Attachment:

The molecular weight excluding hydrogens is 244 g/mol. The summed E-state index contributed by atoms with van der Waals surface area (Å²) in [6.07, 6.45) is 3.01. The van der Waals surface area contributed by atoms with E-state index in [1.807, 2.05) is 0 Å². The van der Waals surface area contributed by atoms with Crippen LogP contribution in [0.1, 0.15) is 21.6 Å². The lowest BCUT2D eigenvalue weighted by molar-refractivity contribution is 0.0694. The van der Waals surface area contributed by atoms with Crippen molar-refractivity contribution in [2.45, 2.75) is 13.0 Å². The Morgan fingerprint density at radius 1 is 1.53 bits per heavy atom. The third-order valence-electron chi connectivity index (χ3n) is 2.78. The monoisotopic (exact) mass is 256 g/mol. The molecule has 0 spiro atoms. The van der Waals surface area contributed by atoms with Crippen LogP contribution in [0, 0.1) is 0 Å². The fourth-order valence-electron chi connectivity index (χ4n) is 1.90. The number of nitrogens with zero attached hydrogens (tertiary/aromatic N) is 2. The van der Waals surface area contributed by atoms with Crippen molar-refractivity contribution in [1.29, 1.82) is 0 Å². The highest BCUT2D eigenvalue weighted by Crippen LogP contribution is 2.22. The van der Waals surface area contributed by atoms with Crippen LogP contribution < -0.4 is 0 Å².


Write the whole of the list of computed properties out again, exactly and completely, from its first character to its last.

The molecular weight excluding hydrogens is 244 g/mol. The summed E-state index contributed by atoms with van der Waals surface area (Å²) in [6.07, 6.45) is 3.01. The van der Waals surface area contributed by atoms with E-state index in [1.807, 2.05) is 0 Å². The van der Waals surface area contributed by atoms with Crippen LogP contribution in [0.1, 0.15) is 21.6 Å². The lowest BCUT2D eigenvalue weighted by molar-refractivity contribution is 0.0694. The van der Waals surface area contributed by atoms with Crippen molar-refractivity contribution in [2.45, 2.75) is 13.0 Å². The Morgan fingerprint density at radius 1 is 1.53 bits per heavy atom. The third-order valence-electron chi connectivity index (χ3n) is 2.78. The monoisotopic (exact) mass is 256 g/mol. The molecule has 0 spiro atoms. The van der Waals surface area contributed by atoms with Crippen LogP contribution in [0, 0.1) is 0 Å². The fourth-order valence-electron chi connectivity index (χ4n) is 1.90. The number of nitrogens with zero attached hydrogens (tertiary/aromatic N) is 2. The van der Waals surface area contributed by atoms with Crippen molar-refractivity contribution in [1.29, 1.82) is 0 Å². The highest BCUT2D eigenvalue weighted by Crippen LogP contribution is 2.22. The van der Waals surface area contributed by atoms with Crippen LogP contribution < -0.4 is 0 Å².